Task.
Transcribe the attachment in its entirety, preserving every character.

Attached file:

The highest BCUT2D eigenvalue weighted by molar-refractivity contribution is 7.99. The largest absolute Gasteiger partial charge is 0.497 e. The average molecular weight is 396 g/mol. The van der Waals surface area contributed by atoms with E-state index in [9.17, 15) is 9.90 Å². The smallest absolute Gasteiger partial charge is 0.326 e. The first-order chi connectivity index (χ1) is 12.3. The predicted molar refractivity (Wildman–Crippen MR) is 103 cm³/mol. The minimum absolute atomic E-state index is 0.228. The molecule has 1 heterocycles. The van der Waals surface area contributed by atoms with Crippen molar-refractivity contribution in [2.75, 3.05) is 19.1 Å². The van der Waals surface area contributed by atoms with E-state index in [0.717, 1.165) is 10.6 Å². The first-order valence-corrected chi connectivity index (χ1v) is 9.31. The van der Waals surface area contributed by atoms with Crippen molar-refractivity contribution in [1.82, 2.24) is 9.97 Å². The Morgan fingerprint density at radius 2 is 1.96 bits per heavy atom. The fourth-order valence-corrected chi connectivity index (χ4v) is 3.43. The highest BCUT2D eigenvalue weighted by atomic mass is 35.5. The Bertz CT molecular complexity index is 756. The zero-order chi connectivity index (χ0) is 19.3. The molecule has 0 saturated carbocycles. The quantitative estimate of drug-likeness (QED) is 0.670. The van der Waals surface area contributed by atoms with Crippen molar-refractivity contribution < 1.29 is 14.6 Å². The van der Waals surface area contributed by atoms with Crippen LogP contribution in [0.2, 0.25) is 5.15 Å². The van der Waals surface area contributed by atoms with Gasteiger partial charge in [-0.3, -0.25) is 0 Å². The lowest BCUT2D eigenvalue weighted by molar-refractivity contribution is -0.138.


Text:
The highest BCUT2D eigenvalue weighted by molar-refractivity contribution is 7.99. The largest absolute Gasteiger partial charge is 0.497 e. The average molecular weight is 396 g/mol. The van der Waals surface area contributed by atoms with E-state index in [9.17, 15) is 9.90 Å². The smallest absolute Gasteiger partial charge is 0.326 e. The first-order chi connectivity index (χ1) is 12.3. The predicted molar refractivity (Wildman–Crippen MR) is 103 cm³/mol. The minimum absolute atomic E-state index is 0.228. The molecule has 1 heterocycles. The van der Waals surface area contributed by atoms with Crippen molar-refractivity contribution in [2.75, 3.05) is 19.1 Å². The van der Waals surface area contributed by atoms with E-state index in [0.717, 1.165) is 10.6 Å². The first-order valence-corrected chi connectivity index (χ1v) is 9.31. The van der Waals surface area contributed by atoms with Crippen molar-refractivity contribution in [1.82, 2.24) is 9.97 Å². The Morgan fingerprint density at radius 2 is 1.96 bits per heavy atom. The fourth-order valence-corrected chi connectivity index (χ4v) is 3.43. The highest BCUT2D eigenvalue weighted by atomic mass is 35.5. The Bertz CT molecular complexity index is 756. The zero-order chi connectivity index (χ0) is 19.3. The molecule has 0 saturated carbocycles. The quantitative estimate of drug-likeness (QED) is 0.670. The van der Waals surface area contributed by atoms with Crippen molar-refractivity contribution < 1.29 is 14.6 Å². The van der Waals surface area contributed by atoms with Crippen LogP contribution in [0.2, 0.25) is 5.15 Å². The van der Waals surface area contributed by atoms with Gasteiger partial charge in [-0.3, -0.25) is 0 Å². The lowest BCUT2D eigenvalue weighted by molar-refractivity contribution is -0.138.